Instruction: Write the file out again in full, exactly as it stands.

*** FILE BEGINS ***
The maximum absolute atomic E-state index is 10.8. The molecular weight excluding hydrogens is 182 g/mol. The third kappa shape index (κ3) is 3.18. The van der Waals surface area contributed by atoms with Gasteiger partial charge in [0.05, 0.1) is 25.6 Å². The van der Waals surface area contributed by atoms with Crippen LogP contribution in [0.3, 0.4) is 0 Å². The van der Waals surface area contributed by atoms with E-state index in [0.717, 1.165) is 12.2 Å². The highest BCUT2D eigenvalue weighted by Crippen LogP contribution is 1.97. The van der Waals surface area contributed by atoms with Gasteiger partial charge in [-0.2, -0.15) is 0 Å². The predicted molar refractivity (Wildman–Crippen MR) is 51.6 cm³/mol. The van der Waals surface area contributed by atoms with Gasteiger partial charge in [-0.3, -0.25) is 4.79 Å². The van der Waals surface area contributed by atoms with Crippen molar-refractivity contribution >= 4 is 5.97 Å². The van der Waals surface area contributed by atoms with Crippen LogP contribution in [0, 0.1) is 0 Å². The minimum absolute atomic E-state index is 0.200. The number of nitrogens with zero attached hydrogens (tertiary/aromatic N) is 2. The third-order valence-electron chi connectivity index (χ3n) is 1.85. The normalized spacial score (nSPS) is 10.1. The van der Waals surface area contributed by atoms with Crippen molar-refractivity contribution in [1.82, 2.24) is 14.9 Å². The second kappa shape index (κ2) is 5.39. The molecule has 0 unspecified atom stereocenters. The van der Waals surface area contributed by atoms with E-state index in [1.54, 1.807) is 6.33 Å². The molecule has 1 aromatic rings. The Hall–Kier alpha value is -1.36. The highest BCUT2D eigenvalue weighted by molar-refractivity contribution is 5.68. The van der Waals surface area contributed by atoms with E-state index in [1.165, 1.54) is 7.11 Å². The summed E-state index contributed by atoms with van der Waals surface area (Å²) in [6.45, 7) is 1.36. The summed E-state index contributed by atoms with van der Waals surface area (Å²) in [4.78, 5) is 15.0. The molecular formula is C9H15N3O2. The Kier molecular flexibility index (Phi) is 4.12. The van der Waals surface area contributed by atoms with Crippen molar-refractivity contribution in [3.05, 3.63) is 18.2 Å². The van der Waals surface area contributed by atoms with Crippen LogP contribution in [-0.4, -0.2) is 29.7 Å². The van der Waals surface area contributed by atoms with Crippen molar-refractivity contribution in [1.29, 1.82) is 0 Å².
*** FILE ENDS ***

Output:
The maximum absolute atomic E-state index is 10.8. The molecular weight excluding hydrogens is 182 g/mol. The third kappa shape index (κ3) is 3.18. The van der Waals surface area contributed by atoms with Gasteiger partial charge in [0.05, 0.1) is 25.6 Å². The van der Waals surface area contributed by atoms with Crippen LogP contribution in [0.3, 0.4) is 0 Å². The van der Waals surface area contributed by atoms with E-state index in [0.717, 1.165) is 12.2 Å². The highest BCUT2D eigenvalue weighted by Crippen LogP contribution is 1.97. The van der Waals surface area contributed by atoms with Gasteiger partial charge in [-0.2, -0.15) is 0 Å². The predicted molar refractivity (Wildman–Crippen MR) is 51.6 cm³/mol. The van der Waals surface area contributed by atoms with Gasteiger partial charge in [-0.3, -0.25) is 4.79 Å². The van der Waals surface area contributed by atoms with Crippen molar-refractivity contribution >= 4 is 5.97 Å². The van der Waals surface area contributed by atoms with Crippen LogP contribution in [0, 0.1) is 0 Å². The minimum absolute atomic E-state index is 0.200. The number of nitrogens with zero attached hydrogens (tertiary/aromatic N) is 2. The third-order valence-electron chi connectivity index (χ3n) is 1.85. The normalized spacial score (nSPS) is 10.1. The van der Waals surface area contributed by atoms with Crippen molar-refractivity contribution in [1.82, 2.24) is 14.9 Å². The second kappa shape index (κ2) is 5.39. The molecule has 0 unspecified atom stereocenters. The van der Waals surface area contributed by atoms with E-state index in [1.54, 1.807) is 6.33 Å². The molecule has 1 aromatic rings. The Hall–Kier alpha value is -1.36. The highest BCUT2D eigenvalue weighted by molar-refractivity contribution is 5.68. The van der Waals surface area contributed by atoms with E-state index in [1.165, 1.54) is 7.11 Å². The summed E-state index contributed by atoms with van der Waals surface area (Å²) in [6.45, 7) is 1.36. The summed E-state index contributed by atoms with van der Waals surface area (Å²) in [4.78, 5) is 15.0. The molecular formula is C9H15N3O2. The Kier molecular flexibility index (Phi) is 4.12. The van der Waals surface area contributed by atoms with Crippen molar-refractivity contribution in [3.05, 3.63) is 18.2 Å². The van der Waals surface area contributed by atoms with Crippen LogP contribution in [-0.4, -0.2) is 29.7 Å². The van der Waals surface area contributed by atoms with Crippen molar-refractivity contribution in [1.29, 1.82) is 0 Å².